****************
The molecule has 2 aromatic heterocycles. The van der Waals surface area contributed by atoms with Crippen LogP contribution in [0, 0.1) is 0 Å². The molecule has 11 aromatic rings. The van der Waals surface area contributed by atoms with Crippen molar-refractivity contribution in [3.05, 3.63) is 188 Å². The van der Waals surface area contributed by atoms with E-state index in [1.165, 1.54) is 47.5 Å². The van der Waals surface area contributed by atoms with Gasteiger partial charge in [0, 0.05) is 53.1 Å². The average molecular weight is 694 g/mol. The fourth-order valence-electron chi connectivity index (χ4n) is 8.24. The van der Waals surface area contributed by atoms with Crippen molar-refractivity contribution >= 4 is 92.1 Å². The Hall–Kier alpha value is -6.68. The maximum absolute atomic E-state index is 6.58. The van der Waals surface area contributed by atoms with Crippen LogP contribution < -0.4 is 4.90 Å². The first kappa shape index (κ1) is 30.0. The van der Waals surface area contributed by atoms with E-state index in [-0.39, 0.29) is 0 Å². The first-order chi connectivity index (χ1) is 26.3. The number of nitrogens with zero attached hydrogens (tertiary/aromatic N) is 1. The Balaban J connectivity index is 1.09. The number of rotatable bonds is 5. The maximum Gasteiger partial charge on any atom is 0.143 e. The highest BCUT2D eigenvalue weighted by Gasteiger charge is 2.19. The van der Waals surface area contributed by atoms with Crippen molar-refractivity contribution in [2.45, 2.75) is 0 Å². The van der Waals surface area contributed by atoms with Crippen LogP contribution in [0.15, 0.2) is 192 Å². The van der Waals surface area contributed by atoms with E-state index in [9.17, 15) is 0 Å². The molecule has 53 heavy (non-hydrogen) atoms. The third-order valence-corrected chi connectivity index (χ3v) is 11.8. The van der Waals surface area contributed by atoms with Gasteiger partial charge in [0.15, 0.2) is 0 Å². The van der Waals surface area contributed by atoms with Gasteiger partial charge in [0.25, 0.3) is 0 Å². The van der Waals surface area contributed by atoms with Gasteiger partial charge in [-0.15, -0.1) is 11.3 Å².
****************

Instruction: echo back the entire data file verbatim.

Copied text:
The molecule has 2 aromatic heterocycles. The van der Waals surface area contributed by atoms with Crippen LogP contribution in [0, 0.1) is 0 Å². The molecule has 11 aromatic rings. The van der Waals surface area contributed by atoms with Crippen molar-refractivity contribution in [3.05, 3.63) is 188 Å². The van der Waals surface area contributed by atoms with E-state index in [1.165, 1.54) is 47.5 Å². The van der Waals surface area contributed by atoms with Gasteiger partial charge in [0, 0.05) is 53.1 Å². The average molecular weight is 694 g/mol. The fourth-order valence-electron chi connectivity index (χ4n) is 8.24. The van der Waals surface area contributed by atoms with Crippen molar-refractivity contribution >= 4 is 92.1 Å². The Hall–Kier alpha value is -6.68. The maximum absolute atomic E-state index is 6.58. The van der Waals surface area contributed by atoms with Crippen LogP contribution < -0.4 is 4.90 Å². The first kappa shape index (κ1) is 30.0. The van der Waals surface area contributed by atoms with E-state index in [-0.39, 0.29) is 0 Å². The first-order chi connectivity index (χ1) is 26.3. The number of nitrogens with zero attached hydrogens (tertiary/aromatic N) is 1. The Balaban J connectivity index is 1.09. The number of rotatable bonds is 5. The maximum Gasteiger partial charge on any atom is 0.143 e. The highest BCUT2D eigenvalue weighted by Gasteiger charge is 2.19. The van der Waals surface area contributed by atoms with Crippen molar-refractivity contribution in [2.45, 2.75) is 0 Å². The van der Waals surface area contributed by atoms with Crippen LogP contribution in [0.15, 0.2) is 192 Å². The van der Waals surface area contributed by atoms with E-state index in [9.17, 15) is 0 Å². The molecule has 53 heavy (non-hydrogen) atoms. The third-order valence-corrected chi connectivity index (χ3v) is 11.8. The van der Waals surface area contributed by atoms with Gasteiger partial charge in [0.15, 0.2) is 0 Å². The van der Waals surface area contributed by atoms with Gasteiger partial charge in [0.25, 0.3) is 0 Å². The van der Waals surface area contributed by atoms with Gasteiger partial charge in [-0.15, -0.1) is 11.3 Å².